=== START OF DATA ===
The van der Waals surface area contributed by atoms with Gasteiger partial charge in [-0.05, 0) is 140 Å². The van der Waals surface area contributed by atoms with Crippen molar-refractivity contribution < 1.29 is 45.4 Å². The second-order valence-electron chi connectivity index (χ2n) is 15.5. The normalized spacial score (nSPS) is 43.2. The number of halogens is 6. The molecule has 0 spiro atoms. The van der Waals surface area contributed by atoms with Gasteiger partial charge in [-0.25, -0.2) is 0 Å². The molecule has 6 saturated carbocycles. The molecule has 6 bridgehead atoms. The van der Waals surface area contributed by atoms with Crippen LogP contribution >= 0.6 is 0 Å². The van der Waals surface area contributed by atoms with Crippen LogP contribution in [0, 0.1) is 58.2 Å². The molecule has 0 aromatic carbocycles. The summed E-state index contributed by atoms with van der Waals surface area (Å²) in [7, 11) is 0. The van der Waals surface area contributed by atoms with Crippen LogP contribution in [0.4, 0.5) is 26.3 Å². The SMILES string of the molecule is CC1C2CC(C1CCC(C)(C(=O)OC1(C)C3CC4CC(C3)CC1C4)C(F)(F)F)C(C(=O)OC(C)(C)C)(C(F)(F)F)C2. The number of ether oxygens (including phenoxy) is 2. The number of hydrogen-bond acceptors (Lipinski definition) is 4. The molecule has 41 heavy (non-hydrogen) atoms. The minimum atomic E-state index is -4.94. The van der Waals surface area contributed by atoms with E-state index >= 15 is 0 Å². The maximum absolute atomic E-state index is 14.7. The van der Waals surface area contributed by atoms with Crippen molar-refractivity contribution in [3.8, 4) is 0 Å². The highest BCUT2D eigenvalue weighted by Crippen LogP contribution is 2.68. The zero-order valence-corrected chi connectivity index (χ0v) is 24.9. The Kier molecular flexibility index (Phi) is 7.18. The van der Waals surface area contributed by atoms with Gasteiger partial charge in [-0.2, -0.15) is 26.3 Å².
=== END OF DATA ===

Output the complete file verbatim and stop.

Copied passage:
The van der Waals surface area contributed by atoms with Gasteiger partial charge in [-0.05, 0) is 140 Å². The van der Waals surface area contributed by atoms with Crippen molar-refractivity contribution < 1.29 is 45.4 Å². The second-order valence-electron chi connectivity index (χ2n) is 15.5. The normalized spacial score (nSPS) is 43.2. The number of halogens is 6. The molecule has 0 spiro atoms. The van der Waals surface area contributed by atoms with Gasteiger partial charge in [-0.25, -0.2) is 0 Å². The molecule has 6 saturated carbocycles. The molecule has 6 bridgehead atoms. The van der Waals surface area contributed by atoms with Crippen LogP contribution >= 0.6 is 0 Å². The van der Waals surface area contributed by atoms with Crippen LogP contribution in [0, 0.1) is 58.2 Å². The molecule has 0 aromatic carbocycles. The summed E-state index contributed by atoms with van der Waals surface area (Å²) in [7, 11) is 0. The van der Waals surface area contributed by atoms with Crippen LogP contribution in [0.4, 0.5) is 26.3 Å². The SMILES string of the molecule is CC1C2CC(C1CCC(C)(C(=O)OC1(C)C3CC4CC(C3)CC1C4)C(F)(F)F)C(C(=O)OC(C)(C)C)(C(F)(F)F)C2. The number of ether oxygens (including phenoxy) is 2. The number of hydrogen-bond acceptors (Lipinski definition) is 4. The molecule has 41 heavy (non-hydrogen) atoms. The minimum atomic E-state index is -4.94. The van der Waals surface area contributed by atoms with E-state index >= 15 is 0 Å². The maximum absolute atomic E-state index is 14.7. The van der Waals surface area contributed by atoms with Crippen molar-refractivity contribution in [3.8, 4) is 0 Å². The highest BCUT2D eigenvalue weighted by Crippen LogP contribution is 2.68. The zero-order valence-corrected chi connectivity index (χ0v) is 24.9. The Kier molecular flexibility index (Phi) is 7.18. The van der Waals surface area contributed by atoms with Gasteiger partial charge in [-0.2, -0.15) is 26.3 Å².